Picture it! 1981 in the Black and Latino Brooklyn village known as Fort Greene. It was a year of many firsts as I was very young and possessed of a boldness I mistook for courage. I lived with two roommates in my first apartment, a brownstone flat on Cumberland St. I was crazy in love with my first boyfriend and quite pleased to have escaped the looming shadow of my father’s raised brow. It was during those days when I warned our friend Ricky about traipsing over to Man’s Country, one of the hottest bathhouses in midtown. AThere’s some gay cancer going around that’s hitting the white boys,@ I told him. Ricky loved, loved, loved him some white boys and he was also decidedly anti-monogamous. I thought he did not have sense enough to be afraid so I was afraid for him. Although I suggested that he settle down and get a boyfriend like mine, whom I later discovered he was having, I also envied his ability to skip through sexual playgrounds I only dared visit in my fantasies.
I had no clue that a plague of unparalleled dimensions had already broken through the barricades. That it would wash all over us, taint our bodies and stain our lenses so that we would never look at each other the same. For the first decade it was all we could talk about, or not talk about, our silences betrayed by the fear beaming from our eyes. ANow we think as we fuck!@ Essex Hemphill signaled. AThis nut might kill us.@ In 1985, I found myself host to the unwelcome stranger.
Although our accomplishments were mostly omitted in the histories written by white gays and black straights, we crafted tools for our survival and legacies for our progeny. Essex wrote AI want to start an organization to save my own life@ and Phill Wilson who would later start the Black AIDS Institute, co-founded the Black Gay and Lesbian Leadership Forum. Carl Bean joyously proclaimed At’aint a fault, it’s a fact, I was born this way@ and launched an inclusive Black church movement. Other Countries, a black gay men’s writing collective delivered performance pieces about AIDS at Studio Museum of Harlem and the club Traxx.
I used t wonder how different the world and I would be had the plague never happened. I find it much more useful to imagine the kind of community we would own if Hemphill, Assoto Saint, Marlon Riggs, and thousands of unnamed angelic troublemakers had lived to see this day! I am then visited by spectacles of what could be. A gala premiere of Marlon Riggs 20th film at a Black gay owned arts center in Atlanta where hundreds line up to meet the gray bearded director. Primetime coverage of mass walkouts and demonstrations at homophobic black churches across the nation. Universal health coverage that ensures quality services for people of any sexual orientation, gender identity or income level. A full range of funded prevention options afforded by a National AIDS plan including vaccines, microbicides, and mental health services that have dramatically lowered infection rates. Interventions unyoked by political machinations and fundamentalist ideologies, and informed by research conducted by young Black scientists.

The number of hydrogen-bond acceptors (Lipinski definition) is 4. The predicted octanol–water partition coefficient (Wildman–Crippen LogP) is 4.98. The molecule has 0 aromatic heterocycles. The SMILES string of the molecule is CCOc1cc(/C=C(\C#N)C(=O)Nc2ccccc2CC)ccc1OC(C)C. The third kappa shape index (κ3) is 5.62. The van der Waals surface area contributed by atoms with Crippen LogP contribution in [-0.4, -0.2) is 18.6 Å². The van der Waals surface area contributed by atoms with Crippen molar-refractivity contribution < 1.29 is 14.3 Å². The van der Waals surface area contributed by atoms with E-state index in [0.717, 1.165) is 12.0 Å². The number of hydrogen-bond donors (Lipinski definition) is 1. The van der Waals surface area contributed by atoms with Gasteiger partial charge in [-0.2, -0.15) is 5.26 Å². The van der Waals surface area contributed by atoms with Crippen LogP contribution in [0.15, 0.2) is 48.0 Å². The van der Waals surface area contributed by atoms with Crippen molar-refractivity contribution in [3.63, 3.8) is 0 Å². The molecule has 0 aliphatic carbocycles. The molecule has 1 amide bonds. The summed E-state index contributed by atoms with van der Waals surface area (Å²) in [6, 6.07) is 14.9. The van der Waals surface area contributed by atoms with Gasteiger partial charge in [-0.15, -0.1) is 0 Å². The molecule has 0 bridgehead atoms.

If we are going to make it then we must look past simply surviving HIV because that is not what hints at our extinction. HIV is only the most visible symptom. It is the trauma we bear from the abuse of relatives and pastors who called us sissies and bulldykes in the daylight and sweet thing at night. It is Us sometimes hurting us, our own leaders stabbing each other in the back for a grant or a leadership title. It is the silent complicity of our hetero sisters and brothas who will party or pray with us but will not show up at the protest march.
People in their sixties and seventies reminisce as a way of making sense of their lives. As a 49 year old gay man who has lived with HIV nearly half my life and has lost my share of friends, I reminisce quite often. I ponder what could have been in order to stay clear about what could still be.